Convergence in 2020
There is still a lot of work for convergence of frameworks to come to fruition, if it does. It may, maybe with modifications, or another model may emerge.
Standardisation of a selected group of sustainability metrics can bring consistency to the reporting of these metrics, which is a good thing. However, reporting those metrics in isolation will bring little insight for investors on where the underlying drivers of these metrics fit within a company’s overall business strategy and model - and hence its prospects. These metrics are best reported in the strategic business context of an integrated report.
The contribution of integrated reporting in relation to reporting on sustainability matters can be summarised as follows:
In KPMG’s 2019 ASX corporate reporting survey, Michelle Jablko, CFO of ANZ, said:
“When Shayne Elliott became CEO in 2016, he led ANZ in questioning its Purpose as a bank. Integrated reporting is consistent with considering, ‘Why do we exist?’ Integrated reporting also helps us to balance shareholder understanding of our reporting.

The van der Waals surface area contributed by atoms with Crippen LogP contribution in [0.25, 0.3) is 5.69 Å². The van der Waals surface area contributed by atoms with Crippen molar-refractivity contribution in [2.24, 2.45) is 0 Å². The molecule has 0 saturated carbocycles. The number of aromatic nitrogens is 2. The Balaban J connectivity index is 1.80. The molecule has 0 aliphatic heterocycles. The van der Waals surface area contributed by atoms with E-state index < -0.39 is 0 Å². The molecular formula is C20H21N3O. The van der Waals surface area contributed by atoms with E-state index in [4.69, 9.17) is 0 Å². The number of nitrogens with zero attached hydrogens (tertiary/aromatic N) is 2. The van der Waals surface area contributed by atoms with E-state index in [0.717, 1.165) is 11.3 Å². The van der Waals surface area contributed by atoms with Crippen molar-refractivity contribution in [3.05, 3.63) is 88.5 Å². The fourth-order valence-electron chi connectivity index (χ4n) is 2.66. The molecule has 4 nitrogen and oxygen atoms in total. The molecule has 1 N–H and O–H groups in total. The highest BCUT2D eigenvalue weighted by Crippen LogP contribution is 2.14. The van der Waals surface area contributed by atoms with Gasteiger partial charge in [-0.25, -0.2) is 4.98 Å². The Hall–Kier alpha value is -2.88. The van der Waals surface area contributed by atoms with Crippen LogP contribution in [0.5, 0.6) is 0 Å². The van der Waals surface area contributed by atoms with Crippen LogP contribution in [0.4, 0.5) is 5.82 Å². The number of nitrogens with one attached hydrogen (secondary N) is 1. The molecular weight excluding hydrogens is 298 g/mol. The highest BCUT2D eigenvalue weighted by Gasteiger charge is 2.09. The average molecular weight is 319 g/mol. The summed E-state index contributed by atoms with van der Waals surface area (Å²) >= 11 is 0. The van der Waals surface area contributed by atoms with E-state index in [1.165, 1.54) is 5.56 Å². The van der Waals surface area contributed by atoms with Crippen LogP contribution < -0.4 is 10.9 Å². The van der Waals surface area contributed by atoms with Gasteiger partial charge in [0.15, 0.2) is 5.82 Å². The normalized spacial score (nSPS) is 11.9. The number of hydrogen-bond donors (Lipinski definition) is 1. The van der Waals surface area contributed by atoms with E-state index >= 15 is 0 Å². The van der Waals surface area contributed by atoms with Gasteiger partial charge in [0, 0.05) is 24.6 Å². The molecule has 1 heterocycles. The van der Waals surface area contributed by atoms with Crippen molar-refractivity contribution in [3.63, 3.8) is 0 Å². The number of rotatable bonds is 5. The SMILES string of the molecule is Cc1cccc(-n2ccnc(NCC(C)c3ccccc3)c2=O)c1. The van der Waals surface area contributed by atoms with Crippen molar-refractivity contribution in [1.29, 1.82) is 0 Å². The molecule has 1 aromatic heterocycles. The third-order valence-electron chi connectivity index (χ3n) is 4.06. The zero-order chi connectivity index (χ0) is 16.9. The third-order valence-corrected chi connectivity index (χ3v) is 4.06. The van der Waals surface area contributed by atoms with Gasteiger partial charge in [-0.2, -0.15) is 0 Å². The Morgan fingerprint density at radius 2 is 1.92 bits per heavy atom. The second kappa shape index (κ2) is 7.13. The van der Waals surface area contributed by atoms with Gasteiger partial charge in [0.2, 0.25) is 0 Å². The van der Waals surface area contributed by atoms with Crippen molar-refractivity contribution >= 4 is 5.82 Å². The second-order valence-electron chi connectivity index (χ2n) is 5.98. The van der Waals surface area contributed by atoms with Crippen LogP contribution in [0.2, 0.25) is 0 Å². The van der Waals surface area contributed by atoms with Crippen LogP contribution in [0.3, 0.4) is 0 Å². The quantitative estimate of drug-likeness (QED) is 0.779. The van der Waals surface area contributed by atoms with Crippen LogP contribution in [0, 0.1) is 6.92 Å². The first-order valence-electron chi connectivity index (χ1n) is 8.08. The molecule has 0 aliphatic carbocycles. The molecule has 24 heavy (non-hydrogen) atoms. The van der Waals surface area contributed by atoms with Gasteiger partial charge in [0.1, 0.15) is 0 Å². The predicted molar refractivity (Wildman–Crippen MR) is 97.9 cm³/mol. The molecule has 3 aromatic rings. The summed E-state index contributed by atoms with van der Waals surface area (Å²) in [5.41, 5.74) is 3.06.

There have been well publicised pressures on the financial services industry, and findings that as an industry, the industry is not proud of. One of the areas relating to this was that corporate reporting was not very clear. Integrated reporting is an effective tool here, and it reinforces the need for simplicity across all of the Bank.
Previously, it was not clear how our different reports ‘hung together’. Integrated reporting provides an opportunity to address this.”
In September 2020, the Trustees of the International Financial Reporting Standards Foundation published a consultation paper to assess demand for global sustainability standards and, if demand is strong, assess whether and to what extent it might contribute to the development of such a standard.